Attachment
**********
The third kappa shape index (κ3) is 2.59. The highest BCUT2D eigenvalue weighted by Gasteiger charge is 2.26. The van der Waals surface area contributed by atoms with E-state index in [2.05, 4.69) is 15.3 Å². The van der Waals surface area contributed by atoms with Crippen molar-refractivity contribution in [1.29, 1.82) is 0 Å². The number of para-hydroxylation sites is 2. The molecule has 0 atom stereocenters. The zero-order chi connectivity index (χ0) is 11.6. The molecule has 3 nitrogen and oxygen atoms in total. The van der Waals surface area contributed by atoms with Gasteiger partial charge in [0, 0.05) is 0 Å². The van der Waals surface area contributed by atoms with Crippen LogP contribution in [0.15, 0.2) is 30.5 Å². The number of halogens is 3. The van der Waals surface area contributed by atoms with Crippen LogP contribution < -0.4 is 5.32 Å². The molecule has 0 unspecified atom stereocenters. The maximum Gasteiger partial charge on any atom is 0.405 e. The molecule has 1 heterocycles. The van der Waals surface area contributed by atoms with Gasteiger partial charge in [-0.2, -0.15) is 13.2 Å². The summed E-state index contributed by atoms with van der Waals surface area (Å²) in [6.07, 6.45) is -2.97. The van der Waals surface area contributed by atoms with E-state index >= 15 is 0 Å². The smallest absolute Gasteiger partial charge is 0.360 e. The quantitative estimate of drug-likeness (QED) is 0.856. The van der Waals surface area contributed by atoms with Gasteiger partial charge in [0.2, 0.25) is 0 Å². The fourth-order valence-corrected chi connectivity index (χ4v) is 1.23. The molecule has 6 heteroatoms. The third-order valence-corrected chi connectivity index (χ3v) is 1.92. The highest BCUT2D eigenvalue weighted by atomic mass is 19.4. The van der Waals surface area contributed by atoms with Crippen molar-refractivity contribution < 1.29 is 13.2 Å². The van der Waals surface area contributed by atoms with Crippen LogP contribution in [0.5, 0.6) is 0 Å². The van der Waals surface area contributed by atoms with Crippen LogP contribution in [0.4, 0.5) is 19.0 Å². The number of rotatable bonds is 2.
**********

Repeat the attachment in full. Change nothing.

The third kappa shape index (κ3) is 2.59. The highest BCUT2D eigenvalue weighted by Gasteiger charge is 2.26. The van der Waals surface area contributed by atoms with E-state index in [2.05, 4.69) is 15.3 Å². The van der Waals surface area contributed by atoms with Crippen molar-refractivity contribution in [1.29, 1.82) is 0 Å². The number of para-hydroxylation sites is 2. The molecule has 0 atom stereocenters. The zero-order chi connectivity index (χ0) is 11.6. The molecule has 3 nitrogen and oxygen atoms in total. The van der Waals surface area contributed by atoms with Gasteiger partial charge in [0, 0.05) is 0 Å². The van der Waals surface area contributed by atoms with Crippen LogP contribution in [0.15, 0.2) is 30.5 Å². The number of halogens is 3. The van der Waals surface area contributed by atoms with Crippen LogP contribution < -0.4 is 5.32 Å². The molecule has 0 unspecified atom stereocenters. The maximum Gasteiger partial charge on any atom is 0.405 e. The molecule has 1 heterocycles. The van der Waals surface area contributed by atoms with Gasteiger partial charge in [-0.2, -0.15) is 13.2 Å². The summed E-state index contributed by atoms with van der Waals surface area (Å²) in [6.07, 6.45) is -2.97. The van der Waals surface area contributed by atoms with E-state index >= 15 is 0 Å². The smallest absolute Gasteiger partial charge is 0.360 e. The quantitative estimate of drug-likeness (QED) is 0.856. The van der Waals surface area contributed by atoms with Gasteiger partial charge in [0.2, 0.25) is 0 Å². The fourth-order valence-corrected chi connectivity index (χ4v) is 1.23. The molecule has 6 heteroatoms. The third-order valence-corrected chi connectivity index (χ3v) is 1.92. The highest BCUT2D eigenvalue weighted by atomic mass is 19.4. The van der Waals surface area contributed by atoms with Crippen molar-refractivity contribution < 1.29 is 13.2 Å². The van der Waals surface area contributed by atoms with Crippen LogP contribution in [0.5, 0.6) is 0 Å². The van der Waals surface area contributed by atoms with Crippen LogP contribution in [0.4, 0.5) is 19.0 Å². The number of rotatable bonds is 2.